Happy Thanksgiving, my friends. I hope you all have (or had) a lovely one. While we’re all eating and out shopping for Black Friday,I tried to find some Thanksgiving creature to tempt you with, but…well, this month doesn’t really lend itself to mythology very much. (There’s no Great Turkey, Charlie Brown, or anything like that…) However, the late, great Jim Henson gave his own spin to the holiday in a show about a bizarre little town called Turkey Hollow that is (or was) on November 22. No, I didn’t get to see it. But it looks like it was really interesting. Or at least, different. (What else do you expect from Henson?) You can read about that in this article.
Well, I think it looks neat. What would you think if you ran across something strange like those Turkey Hollow Creatures? Me I’d probably write a story about them. hehe. I’m grateful for people like Henson for having an imagination like that; without them, I probably wouldn’t be a fantasy writer. 🙂 As Marc and Angel say, I’m thankful for whatever or whoever is sending me –all of us–our unending creative imaginations. 🙂 I’m also grateful to all of you, my readers and friends, who read, encourage, and love what comes out of my imagination. 🙂
Anyway, before I let you all go off to your Christmas shopping, I wanted to let you know that the ebook of KEEPER OF THE GROVE is on sale for $.99, today and tomorrow–for Black Friday. You can find it at Available at Amazon,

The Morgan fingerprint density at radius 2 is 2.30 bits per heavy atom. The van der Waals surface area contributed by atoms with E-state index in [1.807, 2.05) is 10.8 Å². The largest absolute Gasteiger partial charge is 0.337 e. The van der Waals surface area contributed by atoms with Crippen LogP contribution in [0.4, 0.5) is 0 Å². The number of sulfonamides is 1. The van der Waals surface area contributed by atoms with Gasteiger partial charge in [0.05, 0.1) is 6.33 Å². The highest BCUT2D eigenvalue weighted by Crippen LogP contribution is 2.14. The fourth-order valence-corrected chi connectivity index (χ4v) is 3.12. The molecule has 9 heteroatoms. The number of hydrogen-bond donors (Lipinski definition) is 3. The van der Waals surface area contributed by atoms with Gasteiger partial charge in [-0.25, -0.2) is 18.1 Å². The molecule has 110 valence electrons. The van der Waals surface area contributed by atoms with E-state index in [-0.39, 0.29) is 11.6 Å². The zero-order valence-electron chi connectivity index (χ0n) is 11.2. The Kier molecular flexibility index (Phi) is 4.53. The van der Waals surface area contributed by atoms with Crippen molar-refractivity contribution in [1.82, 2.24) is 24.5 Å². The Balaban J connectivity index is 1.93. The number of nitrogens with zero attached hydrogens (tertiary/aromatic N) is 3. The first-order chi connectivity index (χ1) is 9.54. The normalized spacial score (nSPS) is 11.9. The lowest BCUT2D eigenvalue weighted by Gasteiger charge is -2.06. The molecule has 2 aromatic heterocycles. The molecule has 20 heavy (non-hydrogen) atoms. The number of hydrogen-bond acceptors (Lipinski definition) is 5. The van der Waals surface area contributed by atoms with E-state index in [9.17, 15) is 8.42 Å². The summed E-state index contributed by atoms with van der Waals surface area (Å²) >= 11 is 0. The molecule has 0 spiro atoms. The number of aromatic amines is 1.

Keeper of the Grove (Stewards War, Book 1)
(formerly titled Passion’s Sacred Dance )
Stacy Macken has one goal in mind: saving her renowned history center from greedy creditors. Losing it would be a catastrophe—one she doesn’t know how she’ll avoid.
Until Aaron Fielding arrives. To all human eyes, he is just like any man, but he reminds Stacy of one of the fae. He certainly enchants her like a fae lover would.
But Stacy suspects there is more to this sexy fellow, with his tales of the Tuatha dé Danann, and magical warriors from Celtic legend who protect humanity from a wicked enemy seeking their destruction. Does his appearance mean the end of the world imminent?
Can she, a studious woman more intent on history books with no training in or love of war, possibly have anything to offer when a long-prophesied druidic battle explodes around her?
Bonus: Includes brand new flash fiction piece, “About A Warrior”
The Celts had their own harvest festivals, but mainly in early August (Lughnasadh) and (depending on what source you read) again at Mabon at the fall equinox. And let’s not forget the big “New year” celebrations at Samhain. Thanks giving was a part of all those festivities, and friends, family, and …well, celebrating. I think they would welcome this November holiday, as well.
So! To all my friends, enjoy this holiday (and the book!) and have a happy, thankful, safe weekend!
Sources: Five Ways to Have a Pagan Thanksgiving